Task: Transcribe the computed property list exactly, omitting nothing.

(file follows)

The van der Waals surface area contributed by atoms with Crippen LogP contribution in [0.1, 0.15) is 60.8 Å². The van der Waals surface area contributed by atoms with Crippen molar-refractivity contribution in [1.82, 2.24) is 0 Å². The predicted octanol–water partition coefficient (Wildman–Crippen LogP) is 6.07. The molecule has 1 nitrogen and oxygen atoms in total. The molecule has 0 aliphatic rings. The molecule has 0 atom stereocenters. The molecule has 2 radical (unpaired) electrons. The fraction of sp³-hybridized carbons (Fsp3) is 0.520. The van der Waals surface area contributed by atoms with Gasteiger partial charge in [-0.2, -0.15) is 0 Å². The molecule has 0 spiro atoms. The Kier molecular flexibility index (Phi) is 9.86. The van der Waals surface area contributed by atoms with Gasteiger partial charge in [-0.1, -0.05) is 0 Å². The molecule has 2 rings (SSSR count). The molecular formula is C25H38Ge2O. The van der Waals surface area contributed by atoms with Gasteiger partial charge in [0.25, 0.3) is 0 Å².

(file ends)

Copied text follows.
The van der Waals surface area contributed by atoms with Crippen LogP contribution in [0.1, 0.15) is 60.8 Å². The van der Waals surface area contributed by atoms with Crippen molar-refractivity contribution in [1.82, 2.24) is 0 Å². The predicted octanol–water partition coefficient (Wildman–Crippen LogP) is 6.07. The molecule has 1 nitrogen and oxygen atoms in total. The molecule has 0 aliphatic rings. The molecule has 0 atom stereocenters. The molecule has 2 radical (unpaired) electrons. The fraction of sp³-hybridized carbons (Fsp3) is 0.520. The van der Waals surface area contributed by atoms with Gasteiger partial charge in [-0.2, -0.15) is 0 Å². The molecule has 0 spiro atoms. The Kier molecular flexibility index (Phi) is 9.86. The van der Waals surface area contributed by atoms with Gasteiger partial charge in [-0.1, -0.05) is 0 Å². The molecule has 2 rings (SSSR count). The molecular formula is C25H38Ge2O. The van der Waals surface area contributed by atoms with Gasteiger partial charge in [0.25, 0.3) is 0 Å².